S3: Also, I think that the fact that it ends on a on a surprise pregnancy and that that pregnancy is presented as a kind of capitulation to domesticity or something. I mean, the very last chapter of the book is is one of the emails. So the part of the book that I liked better from actually the letter writer that I liked better Eileen, who I think is the strongest voice in those in those email exchanges. And she’s saying that to her surprise, she turns out to be pregnant. And despite her reservations about bringing a child into the world, she’s going to go ahead and have this baby and that somehow Isaac, combined with what you were saying, is that almost like a Shakespeare comedy ending where everybody finds their mate and then we have to check off all the boxes and say she’s with him and he’s with her. It felt like an uninterrupted happy ending and one that that didn’t really do justice to, you know, the level of of complexity that these two women brought to their thinking in other exchanges. And I guess, like you, Isaac, I feel like I’m not going to hold it against the book that the ending felt a little soft. But, but but it was not my my favorite part of the book, and I don’t think I love this book as much as as U2 did. I mean, while I think Rooney is very skilled at constructing that kind of flat prose that locks us out, there’s a little bit of an I get it feeling for me in those chapters, especially when she takes forever to introduce a character both of the two main female characters. Allison Eileen are introduced in this kind of icy third person voice about the woman took her left hand and riffle through her. I don’t know. There’s this description of them checking social media that’s very cold and distant. And you know, I guess the idea is supposed to be that they’re alienated by their own technology and that we all are in a sense, trapped by by social media and the surfaces that it presents and the surfaces we present on it. And all of that is very well observed had it just been a short story. But if we’re going to end up figuring out who these women are and what their names are and where they’re from and so forth, eventually why do we have to go through this period of experiencing them as you know, icy women without names doing things in offices? I don’t know. There were there were moments when the thing that made me want to throw the book had to do with that, that alienated tone and it taking forever to warm up and kind of get into their psychology. Like if we’re just going to end on two heterosexual couples ending up together in one of them is having a baby. Why did we go through all that icy alienation in the first place?
S1: OK, I really regret having to cut this conversation off here. The truth of the matter is I have so much to say about this book, but so be it. It’s the format. We’re going to have to take this one to email people. So a lot of you’ve read this book, please email us. Let’s, let’s continue talking about it. Anyway, beautiful people, where are you? By Sally Rooney, the Irish novelist? Check it out, and let’s let’s move on. OK, before we go any further, this is typically in the podcast where we discuss business Dana what what do we have?
S3: Stephen, our only item of business this week is to talk about Slate. Plus, we’ve gotten a lot of listener emails from last week’s discussion of the show squid game. In particular, some listeners took issue with the fact that we didn’t. All three of us finish every single episode of the series before talking about it, because Steve likes good game better than Isaac and I did. He has committed to watch the entire thing. He’s not all the way through it yet, but when he is done with it, he’s going to talk about it some more on the show. But in the meantime, on Slate Plus this week, we’re going to talk about finishing things in a broader sense, not only for talking about them on podcasts, but in life in general. If you start reading a book, if you start a TV show or a movie and you’re really not interested or even put off by it, do you keep on watching? At what point do you decide I’ve committed enough time that I’m just waiting on three to the other side? And when do you decide it’s time to give up? So we’re going to explore that issue on Slate Plus today. So if you are a member, you can look forward to that segment later on in the show. And if you’re not a slate plus member, as always, you can sign up at Slate.com. Slash culture plus signing up costs only a dollar for your first month, and for that dollar, you will get ad free podcasts and bonus content like the segment I just described. That kind of bonus content also appears on other slate podcasts like Slow Burn or the Political Gabfest. And of course, with a membership, you get unlimited access to all of the writing on Slate.com. It’s also worth mentioning that you’ll be supporting us, our work and the work of our brilliant colleagues at Slate. These memberships are really important to keep the magazine going, so please think about signing up today at Slate.com slash culture plus once again, that Slate.com slash culture plus, OK, Steve, back to the show.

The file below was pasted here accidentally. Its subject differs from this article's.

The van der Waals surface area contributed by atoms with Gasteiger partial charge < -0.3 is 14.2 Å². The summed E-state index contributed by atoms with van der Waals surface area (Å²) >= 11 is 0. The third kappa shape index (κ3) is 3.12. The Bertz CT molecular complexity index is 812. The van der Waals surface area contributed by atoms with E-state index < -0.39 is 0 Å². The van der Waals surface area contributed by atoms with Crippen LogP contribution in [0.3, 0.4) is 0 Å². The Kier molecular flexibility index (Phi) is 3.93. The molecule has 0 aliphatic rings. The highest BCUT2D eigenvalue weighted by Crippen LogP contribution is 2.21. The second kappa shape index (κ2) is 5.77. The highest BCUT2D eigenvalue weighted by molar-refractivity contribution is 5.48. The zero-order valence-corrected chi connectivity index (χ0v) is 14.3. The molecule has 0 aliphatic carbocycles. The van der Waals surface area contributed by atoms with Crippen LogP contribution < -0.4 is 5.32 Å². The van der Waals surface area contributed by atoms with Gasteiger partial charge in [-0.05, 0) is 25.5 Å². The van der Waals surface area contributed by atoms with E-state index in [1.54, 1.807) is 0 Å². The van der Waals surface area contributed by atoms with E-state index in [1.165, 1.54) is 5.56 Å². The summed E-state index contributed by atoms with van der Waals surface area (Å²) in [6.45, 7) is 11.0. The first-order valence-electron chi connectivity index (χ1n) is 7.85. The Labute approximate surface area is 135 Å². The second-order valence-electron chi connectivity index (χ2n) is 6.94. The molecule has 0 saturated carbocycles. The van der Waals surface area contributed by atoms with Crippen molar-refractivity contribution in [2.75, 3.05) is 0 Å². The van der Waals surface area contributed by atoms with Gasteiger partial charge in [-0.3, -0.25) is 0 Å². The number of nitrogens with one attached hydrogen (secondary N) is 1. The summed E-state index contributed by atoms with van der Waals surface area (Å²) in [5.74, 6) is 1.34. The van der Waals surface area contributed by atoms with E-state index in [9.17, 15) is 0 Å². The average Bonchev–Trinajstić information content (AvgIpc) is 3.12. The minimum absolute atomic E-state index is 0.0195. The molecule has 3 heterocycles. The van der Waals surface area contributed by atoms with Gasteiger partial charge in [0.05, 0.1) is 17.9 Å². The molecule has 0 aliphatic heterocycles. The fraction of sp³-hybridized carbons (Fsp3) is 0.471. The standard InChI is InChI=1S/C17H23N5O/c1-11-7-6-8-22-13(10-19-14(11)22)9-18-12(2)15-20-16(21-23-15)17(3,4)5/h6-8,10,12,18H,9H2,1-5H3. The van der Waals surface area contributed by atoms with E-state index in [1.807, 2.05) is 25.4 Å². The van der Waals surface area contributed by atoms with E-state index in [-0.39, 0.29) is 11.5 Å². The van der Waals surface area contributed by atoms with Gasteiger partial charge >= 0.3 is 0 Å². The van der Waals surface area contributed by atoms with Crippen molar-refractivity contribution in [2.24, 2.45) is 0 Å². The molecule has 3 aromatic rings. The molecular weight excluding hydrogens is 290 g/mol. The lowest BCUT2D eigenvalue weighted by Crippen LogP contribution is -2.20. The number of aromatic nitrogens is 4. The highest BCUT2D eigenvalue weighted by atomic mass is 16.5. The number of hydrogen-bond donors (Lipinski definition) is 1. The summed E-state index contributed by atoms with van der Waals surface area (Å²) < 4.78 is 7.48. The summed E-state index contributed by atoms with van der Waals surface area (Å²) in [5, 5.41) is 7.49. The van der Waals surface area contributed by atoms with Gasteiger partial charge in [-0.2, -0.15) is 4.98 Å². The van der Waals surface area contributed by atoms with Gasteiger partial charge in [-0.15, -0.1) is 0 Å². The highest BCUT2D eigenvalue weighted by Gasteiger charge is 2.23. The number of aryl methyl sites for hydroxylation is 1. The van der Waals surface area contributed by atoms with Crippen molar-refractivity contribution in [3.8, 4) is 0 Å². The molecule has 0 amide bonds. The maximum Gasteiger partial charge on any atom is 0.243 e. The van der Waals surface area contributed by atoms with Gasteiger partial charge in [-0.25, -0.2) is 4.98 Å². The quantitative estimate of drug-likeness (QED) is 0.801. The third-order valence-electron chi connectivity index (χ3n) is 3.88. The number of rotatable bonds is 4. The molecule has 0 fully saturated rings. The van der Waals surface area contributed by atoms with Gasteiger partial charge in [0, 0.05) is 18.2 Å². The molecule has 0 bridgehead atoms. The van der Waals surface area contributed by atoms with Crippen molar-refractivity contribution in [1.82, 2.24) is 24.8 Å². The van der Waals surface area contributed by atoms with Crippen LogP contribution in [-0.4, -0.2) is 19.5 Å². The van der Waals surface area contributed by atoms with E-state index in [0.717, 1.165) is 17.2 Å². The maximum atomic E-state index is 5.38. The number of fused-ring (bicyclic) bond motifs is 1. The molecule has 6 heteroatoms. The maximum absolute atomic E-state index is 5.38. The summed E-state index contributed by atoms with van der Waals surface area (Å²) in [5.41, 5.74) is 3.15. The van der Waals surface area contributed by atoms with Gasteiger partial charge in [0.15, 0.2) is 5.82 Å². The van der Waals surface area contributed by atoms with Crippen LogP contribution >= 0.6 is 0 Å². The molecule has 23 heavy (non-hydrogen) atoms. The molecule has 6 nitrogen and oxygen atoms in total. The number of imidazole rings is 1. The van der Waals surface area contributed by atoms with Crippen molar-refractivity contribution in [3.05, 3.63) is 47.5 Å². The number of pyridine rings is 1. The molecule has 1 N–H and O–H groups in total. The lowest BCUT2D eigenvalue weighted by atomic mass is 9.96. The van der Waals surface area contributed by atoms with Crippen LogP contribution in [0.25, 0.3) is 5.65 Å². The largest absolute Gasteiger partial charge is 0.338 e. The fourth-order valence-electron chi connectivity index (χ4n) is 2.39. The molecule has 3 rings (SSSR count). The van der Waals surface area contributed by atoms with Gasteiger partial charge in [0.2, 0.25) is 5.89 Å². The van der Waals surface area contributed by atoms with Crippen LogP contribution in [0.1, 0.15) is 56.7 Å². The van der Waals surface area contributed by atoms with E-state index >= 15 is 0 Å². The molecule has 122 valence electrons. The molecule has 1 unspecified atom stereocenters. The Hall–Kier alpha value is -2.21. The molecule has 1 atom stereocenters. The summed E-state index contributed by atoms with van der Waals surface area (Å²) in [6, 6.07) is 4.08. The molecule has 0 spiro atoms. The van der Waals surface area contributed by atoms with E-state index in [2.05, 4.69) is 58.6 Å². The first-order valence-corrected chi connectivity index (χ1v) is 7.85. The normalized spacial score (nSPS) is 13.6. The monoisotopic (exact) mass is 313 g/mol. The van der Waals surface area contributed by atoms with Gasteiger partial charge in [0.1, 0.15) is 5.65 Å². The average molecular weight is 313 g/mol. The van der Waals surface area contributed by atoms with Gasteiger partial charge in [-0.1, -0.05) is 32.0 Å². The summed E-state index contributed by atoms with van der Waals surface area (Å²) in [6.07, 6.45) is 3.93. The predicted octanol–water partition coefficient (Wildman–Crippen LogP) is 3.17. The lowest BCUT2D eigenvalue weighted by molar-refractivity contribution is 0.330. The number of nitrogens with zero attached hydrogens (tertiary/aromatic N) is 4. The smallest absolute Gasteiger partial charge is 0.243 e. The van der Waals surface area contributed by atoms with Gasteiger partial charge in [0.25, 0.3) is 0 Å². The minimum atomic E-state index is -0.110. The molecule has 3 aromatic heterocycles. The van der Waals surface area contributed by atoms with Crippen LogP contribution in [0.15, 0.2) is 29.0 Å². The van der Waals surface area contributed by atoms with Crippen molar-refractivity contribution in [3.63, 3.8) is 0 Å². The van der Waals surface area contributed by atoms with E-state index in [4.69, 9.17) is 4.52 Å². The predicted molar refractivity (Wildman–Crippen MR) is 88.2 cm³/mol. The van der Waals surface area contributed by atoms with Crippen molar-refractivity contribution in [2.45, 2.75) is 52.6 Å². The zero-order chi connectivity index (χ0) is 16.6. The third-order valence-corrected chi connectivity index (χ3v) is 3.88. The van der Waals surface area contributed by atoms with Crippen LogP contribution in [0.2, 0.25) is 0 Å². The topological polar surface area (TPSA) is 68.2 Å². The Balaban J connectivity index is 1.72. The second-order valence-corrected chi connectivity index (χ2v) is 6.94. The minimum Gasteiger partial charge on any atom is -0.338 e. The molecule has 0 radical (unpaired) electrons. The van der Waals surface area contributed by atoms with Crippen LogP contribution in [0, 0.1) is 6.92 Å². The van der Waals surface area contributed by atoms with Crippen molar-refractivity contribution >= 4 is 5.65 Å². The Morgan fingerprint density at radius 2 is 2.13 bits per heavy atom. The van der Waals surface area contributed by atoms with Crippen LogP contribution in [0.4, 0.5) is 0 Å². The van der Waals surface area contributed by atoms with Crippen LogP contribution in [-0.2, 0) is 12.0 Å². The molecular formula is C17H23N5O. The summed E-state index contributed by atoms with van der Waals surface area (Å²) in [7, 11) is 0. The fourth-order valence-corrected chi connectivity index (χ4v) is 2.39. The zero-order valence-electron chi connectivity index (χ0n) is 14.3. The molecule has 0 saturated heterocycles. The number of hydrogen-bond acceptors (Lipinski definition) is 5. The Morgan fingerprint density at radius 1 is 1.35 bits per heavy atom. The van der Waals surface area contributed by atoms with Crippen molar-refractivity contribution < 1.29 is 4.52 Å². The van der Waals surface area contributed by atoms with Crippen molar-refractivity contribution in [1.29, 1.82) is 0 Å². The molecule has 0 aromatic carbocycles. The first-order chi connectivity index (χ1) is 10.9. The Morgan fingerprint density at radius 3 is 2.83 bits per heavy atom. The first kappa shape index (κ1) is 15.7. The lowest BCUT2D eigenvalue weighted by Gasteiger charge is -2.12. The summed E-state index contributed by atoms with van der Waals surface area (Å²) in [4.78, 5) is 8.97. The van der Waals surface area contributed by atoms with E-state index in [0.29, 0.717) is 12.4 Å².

S1: OK, well, you can find reservation dogs streaming on Hulu is also an effects show. It’s created by Sterling Harjo, who created the comedy troupe The Fourteen Ninety Ones, which is just the most poignant name for a comedy troupe, and Taika Waititi, the director and writer of Jojo Rabbit and an actor in his own right. It takes place in Indian territory. That’s what it’s officially called in Oklahoma, and it centers on a little clique of indigenous teens for glorious, disaffiliated, trying to make enough cash to leave for better things as they perceive it in California by make, I mean, beg borrow. But mostly still, there are little Tarantino RSK clique of would-be gangsters, and they’ll fix anything, including the copper and lampposts. All right, let me set up this clip as best as I can. This show is very unapologetically itself. It’s an immersive experience. It throws you into this world without explaining anything. I think it does it beautifully. You will be disoriented slightly when you hear this clip. I defy you not to be amused. In it, the four would be reservation dogs run into a pair of brothers on bicycles. These guys recur in the show over and over again. They’re incredibly, incredibly funny in real life. They’re a pair of Native American rappers. Let’s check it out.